Saturday, June 2, 2018

I'll Be Your Blue Sky (Book Review)

Title: I’ll Be Your Blue Sky
Publication: Harper Collins hardcover, 2018
Genre: Fiction
Plot: On the weekend of her wedding, Clare Hobbes meets an elderly woman named Edith Herron. During the course of a single conversation, Edith gives Clare the courage to do what she should have done months earlier: break off her engagement to her charming—yet overly possessive—fiancĂ©.

Three weeks later, Clare learns that Edith has died—and has given her another gift. Nestled in crepe myrtle and hydrangea and perched at the marshy edge of a bay in a small seaside town in Delaware, Blue Sky House now belongs to Clare. Though the former guest house has been empty for years, Clare feels a deep connection to Edith inside its walls, which are decorated with old photographs taken by Edith and her beloved husband, Joseph.

Exploring the house, Clare finds two mysterious ledgers hidden beneath the kitchen sink. Edith, it seems, was no ordinary woman—and Blue Sky House no ordinary place. With the help of her mother, Viviana, her surrogate mother, Cornelia Brown, and her former boyfriend and best friend, Dev Tremain, Clare begins to piece together the story of Blue Sky House—a decades-old mystery more complex and tangled than she could have imagined. As she peels back the layers of Edith’s life, Clare discovers a story of dark secrets, passionate love, heartbreaking sacrifice, and incredible courage. She also makes startling discoveries about herself: where she’s come from, where she’s going, and what—and who—she loves.   (description from the publisher’s website)

Told from both Edith and Clare's perspectives, I’ll Be Your Blue Sky brings back some of the favorite characters from de los Santos’ first two books, LoveWalked In and Belong to Me.

Audience: There is no one who writes as beautifully as Marisa de los Santos so it is hard to identify similar authors but I think people who enjoy Luanne Rice and Jacquelyn Mitchard would like her books.

My Impressions: A new book by Marisa de los Santos is always a treat!   As always, this was lyrical prose, although as my sister pointed out, Clare’s engagement to the overly possessive fiancĂ© was never very convincing.  One doesn’t read these books for the plot per se but because de los Santos is such a kindred spirit - for example, she writes:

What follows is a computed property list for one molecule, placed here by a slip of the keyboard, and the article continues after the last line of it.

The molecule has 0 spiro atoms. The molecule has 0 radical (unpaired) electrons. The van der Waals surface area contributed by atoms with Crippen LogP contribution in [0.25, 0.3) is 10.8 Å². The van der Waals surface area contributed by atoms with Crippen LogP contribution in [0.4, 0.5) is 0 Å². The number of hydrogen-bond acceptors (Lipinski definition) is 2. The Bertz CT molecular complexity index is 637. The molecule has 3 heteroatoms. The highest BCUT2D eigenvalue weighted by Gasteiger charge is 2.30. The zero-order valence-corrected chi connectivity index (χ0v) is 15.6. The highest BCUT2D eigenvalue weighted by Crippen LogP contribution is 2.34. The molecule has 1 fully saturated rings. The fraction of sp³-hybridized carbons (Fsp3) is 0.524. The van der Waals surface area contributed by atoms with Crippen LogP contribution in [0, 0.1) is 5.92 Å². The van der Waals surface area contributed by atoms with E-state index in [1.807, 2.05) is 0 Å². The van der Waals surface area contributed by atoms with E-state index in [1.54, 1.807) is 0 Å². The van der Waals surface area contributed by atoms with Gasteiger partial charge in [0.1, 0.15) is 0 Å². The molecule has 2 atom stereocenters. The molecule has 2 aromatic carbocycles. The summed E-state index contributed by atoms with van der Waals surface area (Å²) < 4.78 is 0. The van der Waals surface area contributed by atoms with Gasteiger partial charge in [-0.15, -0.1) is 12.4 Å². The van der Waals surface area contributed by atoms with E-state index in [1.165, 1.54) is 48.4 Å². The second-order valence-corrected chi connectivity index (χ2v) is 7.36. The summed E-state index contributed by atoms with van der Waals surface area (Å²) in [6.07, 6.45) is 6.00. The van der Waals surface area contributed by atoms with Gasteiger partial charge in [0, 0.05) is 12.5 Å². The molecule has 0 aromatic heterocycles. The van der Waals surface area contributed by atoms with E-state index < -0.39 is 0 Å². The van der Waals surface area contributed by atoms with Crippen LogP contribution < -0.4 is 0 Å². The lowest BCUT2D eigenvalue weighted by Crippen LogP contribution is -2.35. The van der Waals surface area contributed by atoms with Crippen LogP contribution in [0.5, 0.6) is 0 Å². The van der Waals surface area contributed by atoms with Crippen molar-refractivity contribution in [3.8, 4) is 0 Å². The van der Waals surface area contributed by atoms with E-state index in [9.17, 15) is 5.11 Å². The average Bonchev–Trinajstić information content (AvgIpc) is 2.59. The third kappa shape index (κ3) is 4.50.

In a book I loved as a kid, a girl named Randy plays a game in which she wanders around the wide yard of her family’s big quirky, wonderful house and pretends she is a traveler, far from home and alone in the world.  It’s nighttime, so, through the windows, she can see the family – brothers, sister, father, housekeeper, dogs – moving around in their warm, interior light, going about their evening rituals, while Randy, outside in the cooling air, can hear bathwater running, a dog’s bark, a radio, the father’s typewriter, all the blessed and ordinary music of a happy family, and she stands in the grass, getting sadder by the second, aching with longing and loneliness.  And then – whoosh – she allows herself to suddenly remember that the house is hers, the family is hers, and flooded with the sweetest relief, she runs inside.
I knew the minute I read 'Randy' that this was Elizabeth Enright’s Randy Melendy but I can’t place the quote.  There are four books about this delightful fictional family – my mother gave me the first book, The Saturdays (1941), which is set in New York and involves the four siblings pooling their allowance so that each can have a more expensive city adventure than they would be able to afford individually.   But this quote refers to the house the Melendys bought in The Four-Story Mistake (1942) when they leave their Manhattan brownstone for a sprawling home in the country (I always assumed Connecticut but a quick look at my book indicates it was Carthage, NY which seems awfully far from NYC – also, wasn’t Mr. Melendy a professor?  Where is he going to teach in the middle of nowhere?).  In the third book, Then There Were Five (1944), the Melendys add another son (I don’t remember reading this one as frequently), and the fourth book is my favorite, Spiderweb for Two (1951), which is about how Randy and Oliver cope with their loneliness when their older siblings leave home (this was my favorite; I even remember the brownish red color of the rebound library copy I frequently borrowed).  I had forgotten until I just reread an earlier blog post that de los Santos mentioned her love of Enright in an NPR interview several years ago.

There is also an Anne of Green Gables reference: I told you this author is a kindred spirit! Of course, the book is well worth reading even apart from her very congenial kidlit mentions, whether you have read de los Santos before or are complete new to her.

Quiz:  Someone has done a Melendy Family quiz – I got 10/10, can you?

Source: I checked out I'll Be Your Blue Sky from the Boston Public Library.   Click here for my review of Falling Together (2011).

(Illustration of The Four-Story Mistake is copyright to the publisher - now, I think Henry Holt.  I am so glad they are still available - especially as I don't seem to own them all)

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